Everywhere I look in my house, there are piles.
Upstairs, there are piles of clothes my children have outgrown. Their ultimate destination is carefully labeled bins in my basement: “Size 4 boys,” “Size 8 and larger,” “School uniforms,” all waiting to be handed down to younger siblings. But somehow the clothes never make it there.
In the living room, there are piles of throw blankets that never seem to get folded. In my bedroom, there are piles and piles of paper — piles of my children’s school papers I want to save, piles of sorted mail to be filed, piles of bills to pay. And, of course, there are the never-ending piles of laundry.
And the millions of piles stacked in every corner and free space on our dining room table are driving me crazy.
I’m not a neat freak by any means, and I expect a mess in a small house with six people. But I do like to have things put away — spice bottles returned to the spice rack, clean clothes hung up in the closet. If I leave a pile of stuff around somewhere, it’s for a reason: this pile of mail needs to be opened and dealt with; this pile of magazines needs to be recycled.
But everyone else in my family seems to be fine with piles with no purpose. My kids see nothing wrong with pulling books off of their shelves, reading them, and sticking them in a pile on the floor next to the bed instead of back on the shelf … that’s also right next to their bed. My husband, a writer, likes to keep a pile of books on the end table next to his armchair, never mind that’s where I line up our children’s belongings when we need to get us out the door — water cups, snacks, backpacks.
Why am I the only one bothered by clutter?
I know I’m not alone. Moms have gone viral for documenting what I call the stair phenomenon. It goes like this: Moms leave an item on the stairs that’s meant to go up those stairs. Family members walk over the item and swear they didn’t even see it, let alone know it was supposed to go upstairs. To keep things simple, I try to put only obvious items on the stairs in hopes my family will help by carrying them up. The bag full of diapers from CVS? It can only be meant for the baby’s room. Our bathroom cups fresh from a run through the dishwasher? Yep, they go to the bathroom! And yet… there they sit. In piles.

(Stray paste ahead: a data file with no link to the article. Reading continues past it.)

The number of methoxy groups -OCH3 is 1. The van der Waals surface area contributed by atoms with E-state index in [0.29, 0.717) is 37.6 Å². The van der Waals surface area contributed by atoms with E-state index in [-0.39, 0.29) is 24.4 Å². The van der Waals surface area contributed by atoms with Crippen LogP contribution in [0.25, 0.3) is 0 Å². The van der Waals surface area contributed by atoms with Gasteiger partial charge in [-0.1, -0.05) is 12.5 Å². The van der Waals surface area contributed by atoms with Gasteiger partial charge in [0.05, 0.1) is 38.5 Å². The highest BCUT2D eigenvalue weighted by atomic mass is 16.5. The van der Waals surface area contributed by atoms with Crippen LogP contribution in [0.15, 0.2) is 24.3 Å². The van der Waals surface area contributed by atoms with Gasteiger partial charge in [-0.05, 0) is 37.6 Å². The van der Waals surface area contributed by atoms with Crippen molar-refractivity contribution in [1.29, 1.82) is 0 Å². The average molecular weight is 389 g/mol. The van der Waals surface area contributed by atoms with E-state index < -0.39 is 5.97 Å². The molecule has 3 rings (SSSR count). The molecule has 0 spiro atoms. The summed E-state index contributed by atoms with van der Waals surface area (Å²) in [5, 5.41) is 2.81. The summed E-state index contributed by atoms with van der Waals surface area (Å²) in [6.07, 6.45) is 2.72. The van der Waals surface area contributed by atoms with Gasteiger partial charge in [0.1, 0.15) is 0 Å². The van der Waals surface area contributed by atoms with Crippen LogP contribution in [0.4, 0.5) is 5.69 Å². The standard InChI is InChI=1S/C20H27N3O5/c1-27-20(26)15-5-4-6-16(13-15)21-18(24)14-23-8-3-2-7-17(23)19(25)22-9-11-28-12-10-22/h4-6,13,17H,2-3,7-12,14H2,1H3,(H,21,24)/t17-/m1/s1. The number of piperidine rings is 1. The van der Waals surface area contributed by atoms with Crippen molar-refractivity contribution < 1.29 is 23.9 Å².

Something has to be done. And before you say it: Yes, I ask my kids and my husband to clean up. Yes, I make them put their laundry in the hamper instead of on the floor. I make jokes about the stair phenomenon, hoping that will mean at least one of the other five people in the house will start to acknowledge that the dress-up clothes I piled at the bottom of the stairs are meant to go back up to the kids’ closet. But it doesn’t always work.
I need a better system. For instance, when my kids get home from school, they should empty their backpacks immediately into the recycle or keep pile — and the keep pile should go immediately into their labeled container of papers I plan to keep from their school year. Drawings they want to keep go on the corkboard for us to admire, and then they go into the recycling bin or the “keep” bin. In theory this sounds great but in practice we are off the rails by day three.
So maybe I just need to purge. I should donate the clothes my last child has grown out of, because who am I kidding — I’m never actually going to post them on Poshmark. I should recycle the coloring pages when my kids aren’t looking. There are definitely some books we’ve outgrown that I should get rid of.
I know part of where this all came from: My parents are the offspring of Great Depression-era parents, and they adopted their parents’ habits of saving everything. My parents also enjoyed collecting things, everything from Hallmark ornaments to sports memorabilia to records, and they passed that on to me, encouraging me to keep my pogs (remember pogs?), my Disney trading cards and, the quintessential collection for a millennial, my Beanie Babies, certain they’d be worth money someday. (To this day, my Beanie Babies still have their tags on them.)
While I’ve retired my holiday Barbies (never taken out of the box) and my American Girl dolls (played with gently to keep them in pristine condition), I do worry I’m passing down the everything-must-be-saved-or-held-on-to-as-long-as possible mentality to my kids.
But, like anything in parenting, I do the best I can, and little by little we make dents in the immense amount of stuff we have in our house. And I try not to let it bother me.
Those stair piles though. If we could work on the stair thing, that would really help.
Lauren Davidson is a Pittsburgh-based writer and editor focusing on parenting, arts and culture, and weddings. She has worked at newspapers and magazines in New England and western Pennsylvania and is a graduate of the University of Pittsburgh with degrees in English and French. She lives with her editor husband, four energetic kids, and one affectionate cat. Follow her on Twitter @laurenmylo.